Iroquois Beauty was selected for its smaller & more compact size of 3 x 3 feet. Hardy to -40 degrees, Iroquois Beauty has fragrant white spring flowers, is attractive to butterflies; it has black fruits for jellies, jams or the birds & gorgeous fall color. Black chokeberry is native in Arkansas. Can tolerate clay soils & seasonal flooding. Birdfood!(also renamed by botanists to Photinia melanocarpa) Wetland indicator: FAC
Asimina triloba   Paw-PawPhotos
Arkansas Native
$15.00  3 Quart     $22.00 #1    Nursery pickup
Shade to part shade Zones 5-9 at least Family: Annonaceae
The leaves, on a well grown mature tree are huge & tropical looking with a very decided odor of green bell peppers when the leaves are crushed. It is a Zebra swallowtail larva food plant. Two trees are generally needed to produce fruit. The native range of pawpaws is from Florida to Texas north to New Jersey, New York & over to southern Iowa & part of Nebraska. May be grown in full sun but special care must be given for the first several years. (Shaded during hottest part of day and plenty of water). If you have tried to grow paw paws in the past from bare root stock & was disapointed, you might want to try again with one that has been grown in a pot from seed.
Azalea -- see Rhodendron
Betula nigra  River Birch
Arkansas Native)
Sold out
Sun to pt shade Zones 4-9 Family: Betulaceae
River Birch develops a peeling bark as it ages, making it striking among trees. Rapid growth that matures between 40 & 70 feet. Host for Mourning cloak butterflys & the seeds are eaten by a multitude of birds.
Bignonia capreolata   Cross Vine
Arkansas Native
$10.00 Quart
Sun to light shade
Zones 5-9 Family: Bignonaceae Yellow & red colored flowers that hummingbirds love! Full sun to light shade on an arbor, trellis or fence. Native to Illinois, Maryland, and south through Arkansas, LA & Texas, this little known vine deserves greater attention. Semi-evergreen.
Bignonia capreolata 'Tangerine Beauty' Cross vine
$ sold out
Sun to light shade Zones 5-9 Family: Bignonaceae Tangerine colored flowers almost obliterate the foliage in spring time. Here at the nursery it is growing on an arbor & the hummingbirds go crazy.
Callicarpa americana      Purple Beautyberry Photos
Arkansas Native
 $12.00 3 Quart        $20.00 #3     pickup only  on #3    
Sun - shade Zones 6-10 Family: Verbenaceae
Beautyberry certainly makes a statement in the late fall garden with its brilliant purple (?) fruits that wrap around the stem. Very tough plant being able to handle sun or shade, wet or dry. Birds feast on the berries in late winter when most other fruits are gone. Combine with a white-fruited form for beautiful contrast. Native to Arkansas & Oklahoma, Texas & east to Florida & north to Maryland. Once found in Missouri, the species was exterminated by the water impoundment of Table Rock Dam. Larger available at nursery. BIRDFOOD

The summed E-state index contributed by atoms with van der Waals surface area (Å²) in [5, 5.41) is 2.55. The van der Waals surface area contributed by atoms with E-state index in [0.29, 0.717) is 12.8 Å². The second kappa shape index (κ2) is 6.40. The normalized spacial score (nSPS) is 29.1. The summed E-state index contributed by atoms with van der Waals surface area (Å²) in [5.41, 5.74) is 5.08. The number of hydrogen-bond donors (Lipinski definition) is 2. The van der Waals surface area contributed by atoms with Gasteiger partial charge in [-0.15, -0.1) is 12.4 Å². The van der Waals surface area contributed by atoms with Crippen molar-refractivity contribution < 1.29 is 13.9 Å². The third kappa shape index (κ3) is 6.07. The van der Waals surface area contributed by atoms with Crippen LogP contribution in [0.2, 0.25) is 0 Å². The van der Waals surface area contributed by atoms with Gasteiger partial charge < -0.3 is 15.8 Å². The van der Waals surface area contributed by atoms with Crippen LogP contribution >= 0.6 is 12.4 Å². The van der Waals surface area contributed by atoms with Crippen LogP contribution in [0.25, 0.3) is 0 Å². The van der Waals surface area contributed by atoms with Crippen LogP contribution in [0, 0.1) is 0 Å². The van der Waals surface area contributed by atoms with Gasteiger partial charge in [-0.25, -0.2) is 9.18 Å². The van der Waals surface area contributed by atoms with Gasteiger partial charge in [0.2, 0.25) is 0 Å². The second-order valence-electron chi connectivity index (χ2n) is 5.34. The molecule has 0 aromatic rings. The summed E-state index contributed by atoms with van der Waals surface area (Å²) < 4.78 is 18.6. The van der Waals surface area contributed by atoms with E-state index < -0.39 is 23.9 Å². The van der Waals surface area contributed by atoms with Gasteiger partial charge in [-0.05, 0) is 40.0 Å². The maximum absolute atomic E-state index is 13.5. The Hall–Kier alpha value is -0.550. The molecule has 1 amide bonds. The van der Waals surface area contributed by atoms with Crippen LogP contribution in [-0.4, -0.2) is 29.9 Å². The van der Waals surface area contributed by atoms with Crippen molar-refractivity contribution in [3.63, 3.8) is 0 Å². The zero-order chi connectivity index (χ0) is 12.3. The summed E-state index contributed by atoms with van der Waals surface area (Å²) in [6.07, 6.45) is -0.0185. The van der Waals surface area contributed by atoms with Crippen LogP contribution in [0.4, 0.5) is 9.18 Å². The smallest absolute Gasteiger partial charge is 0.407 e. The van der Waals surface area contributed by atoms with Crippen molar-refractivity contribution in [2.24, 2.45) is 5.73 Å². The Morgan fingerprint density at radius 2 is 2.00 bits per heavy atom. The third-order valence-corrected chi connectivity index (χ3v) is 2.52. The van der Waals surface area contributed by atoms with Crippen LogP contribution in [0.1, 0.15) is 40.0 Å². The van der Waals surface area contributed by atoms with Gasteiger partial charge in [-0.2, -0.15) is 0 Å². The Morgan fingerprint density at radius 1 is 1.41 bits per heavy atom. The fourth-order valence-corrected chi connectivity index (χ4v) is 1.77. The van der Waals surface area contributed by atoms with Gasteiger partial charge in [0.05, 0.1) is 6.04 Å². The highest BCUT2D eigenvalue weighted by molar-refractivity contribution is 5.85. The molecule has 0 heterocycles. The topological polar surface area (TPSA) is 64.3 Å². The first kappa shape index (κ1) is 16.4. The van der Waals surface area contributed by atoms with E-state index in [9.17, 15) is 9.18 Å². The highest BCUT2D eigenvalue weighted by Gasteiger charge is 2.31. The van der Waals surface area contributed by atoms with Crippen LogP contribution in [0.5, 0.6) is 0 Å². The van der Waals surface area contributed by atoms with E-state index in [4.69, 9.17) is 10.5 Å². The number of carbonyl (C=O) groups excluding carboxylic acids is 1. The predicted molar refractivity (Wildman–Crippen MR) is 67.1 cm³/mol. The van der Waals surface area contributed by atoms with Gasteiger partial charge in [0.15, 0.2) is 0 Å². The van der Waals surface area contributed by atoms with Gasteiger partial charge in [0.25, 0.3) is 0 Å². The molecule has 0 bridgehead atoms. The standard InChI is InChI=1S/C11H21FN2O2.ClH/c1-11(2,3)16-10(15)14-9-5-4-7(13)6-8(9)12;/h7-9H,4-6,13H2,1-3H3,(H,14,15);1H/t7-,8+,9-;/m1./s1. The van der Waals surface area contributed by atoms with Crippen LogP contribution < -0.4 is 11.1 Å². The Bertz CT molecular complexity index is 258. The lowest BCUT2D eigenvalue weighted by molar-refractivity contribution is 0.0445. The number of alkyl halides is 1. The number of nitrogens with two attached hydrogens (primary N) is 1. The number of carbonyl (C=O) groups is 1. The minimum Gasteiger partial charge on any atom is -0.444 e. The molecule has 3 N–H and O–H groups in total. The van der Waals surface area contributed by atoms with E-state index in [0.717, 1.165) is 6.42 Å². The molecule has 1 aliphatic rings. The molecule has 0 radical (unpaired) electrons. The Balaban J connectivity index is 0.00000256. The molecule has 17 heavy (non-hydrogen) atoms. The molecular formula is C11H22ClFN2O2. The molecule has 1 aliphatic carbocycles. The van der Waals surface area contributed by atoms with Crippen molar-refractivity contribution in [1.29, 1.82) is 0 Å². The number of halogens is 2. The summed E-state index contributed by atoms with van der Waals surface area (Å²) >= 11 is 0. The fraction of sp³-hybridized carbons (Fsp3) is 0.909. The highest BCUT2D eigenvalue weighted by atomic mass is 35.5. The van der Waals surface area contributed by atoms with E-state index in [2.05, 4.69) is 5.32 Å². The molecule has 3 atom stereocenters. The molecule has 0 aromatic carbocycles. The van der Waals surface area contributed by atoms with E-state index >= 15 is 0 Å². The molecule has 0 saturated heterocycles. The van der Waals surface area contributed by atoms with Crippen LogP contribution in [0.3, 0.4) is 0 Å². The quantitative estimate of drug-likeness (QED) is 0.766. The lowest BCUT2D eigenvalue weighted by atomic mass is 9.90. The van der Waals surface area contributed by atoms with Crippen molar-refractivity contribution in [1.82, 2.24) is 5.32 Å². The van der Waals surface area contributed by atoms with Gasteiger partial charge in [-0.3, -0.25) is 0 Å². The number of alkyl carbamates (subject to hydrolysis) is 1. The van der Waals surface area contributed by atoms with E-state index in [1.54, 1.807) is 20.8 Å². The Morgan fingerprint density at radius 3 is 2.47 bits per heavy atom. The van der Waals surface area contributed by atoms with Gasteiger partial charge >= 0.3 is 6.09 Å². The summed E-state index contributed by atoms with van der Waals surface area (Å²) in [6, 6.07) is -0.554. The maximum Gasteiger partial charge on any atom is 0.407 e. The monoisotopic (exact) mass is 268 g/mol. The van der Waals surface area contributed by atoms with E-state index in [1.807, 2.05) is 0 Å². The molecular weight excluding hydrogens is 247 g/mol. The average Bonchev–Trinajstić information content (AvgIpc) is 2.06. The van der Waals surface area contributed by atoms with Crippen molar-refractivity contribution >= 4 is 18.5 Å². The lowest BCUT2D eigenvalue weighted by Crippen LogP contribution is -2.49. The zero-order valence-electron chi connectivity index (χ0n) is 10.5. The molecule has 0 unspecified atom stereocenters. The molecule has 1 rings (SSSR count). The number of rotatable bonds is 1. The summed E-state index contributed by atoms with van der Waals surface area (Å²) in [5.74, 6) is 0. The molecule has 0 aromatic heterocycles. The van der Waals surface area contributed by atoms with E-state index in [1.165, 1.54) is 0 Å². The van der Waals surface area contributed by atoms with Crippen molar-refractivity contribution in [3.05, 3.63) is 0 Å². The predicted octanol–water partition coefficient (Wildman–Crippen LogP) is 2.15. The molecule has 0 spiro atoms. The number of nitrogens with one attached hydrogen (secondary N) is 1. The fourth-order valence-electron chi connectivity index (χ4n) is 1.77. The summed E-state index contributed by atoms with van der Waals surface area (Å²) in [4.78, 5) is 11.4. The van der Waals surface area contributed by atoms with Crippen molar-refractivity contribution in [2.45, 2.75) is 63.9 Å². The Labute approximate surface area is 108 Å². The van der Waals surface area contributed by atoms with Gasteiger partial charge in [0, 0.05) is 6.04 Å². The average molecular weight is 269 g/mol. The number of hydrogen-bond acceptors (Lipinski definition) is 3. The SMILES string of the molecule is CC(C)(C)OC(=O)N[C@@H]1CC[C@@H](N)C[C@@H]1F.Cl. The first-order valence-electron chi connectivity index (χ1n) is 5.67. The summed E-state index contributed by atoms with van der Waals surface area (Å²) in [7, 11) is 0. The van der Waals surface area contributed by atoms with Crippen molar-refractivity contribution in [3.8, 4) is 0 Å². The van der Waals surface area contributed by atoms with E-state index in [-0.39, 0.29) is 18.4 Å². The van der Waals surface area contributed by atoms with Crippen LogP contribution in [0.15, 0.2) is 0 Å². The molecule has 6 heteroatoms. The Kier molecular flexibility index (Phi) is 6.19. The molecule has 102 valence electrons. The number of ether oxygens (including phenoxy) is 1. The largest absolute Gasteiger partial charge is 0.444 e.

Callicarpa americana 'White Beauty' White beautyberryPhotos   
$12.00 Quart
Arkansas Native
Sun - shade Zone 6-11.
This is the white fruited form of the purple beautyberry. While the purple fruited beautyberry is fairly common, this form is quite uncommon. Birds of many kinds eat the fruits late in the year when many other fruits have long since vanished. BIRDFOOD
Plant condition was Excellent. I look forward to ordering more plant material that will aid wildlife.
M. Horst , Missouri
Calycanthus floridus    Carolina allspice/sweet shrub
 $12.00 3 Quart   pickup only
Part shade, afternoon shade Zones 5-10. Family: Calycanthaceae
Carolina allspice, sweet shrub, sweet Betsy are just some of the common names for this native shrub. It has glossy leaves & spicy fragrant reddish brown flowers in early summer. Good fall color.
Calycanthus x 'Aphrodite' ppaf Sweet shrub
$sold out
Native hybrid
Part Sun Zones 5-9 Family: Calycanthaceae
Large shrub 6 to 8 feet with intensely fragrant maroon flowers. Spread to about 6'. Blooms on old wood and is deer resistant. Flowers beginning in summer and reblooming into fall.
Camellia sinensis Tea plant
Not native
Sun/part shade Zones 7-9 Family: Theaceae This evergreen shrub is what tea is made from. It reaches four to six feet and has lovely white to pinkish blossoms. Camellia sinensis seems to like some afternoon shade in the southern states.
Campsis radicans 'Flava' Yellow flowered trumpet creeper
$15.00 #1
Arkansas Native
Sun to part shade zones 4-9 Family: Bignoniaceae
Michael Dirr says this is a particularly handsome form of the species/ to him, preferable to the species. Bright yellow flowers on a vine that gets 30 to 40'. In my experience, it is not quite as vigorous as the orange flowered one. Hummingsbirds!!!
"If you do not know the names of things, the knowledge of them is lost too."
--Carl Linnaeus in Philosophia Botanica--
Carpinus caroliniana     HornbeamPhotos
Arkansas Native
 $12.00 3 quart     $16.00 #2     $28.00 #4 (nursery pickup)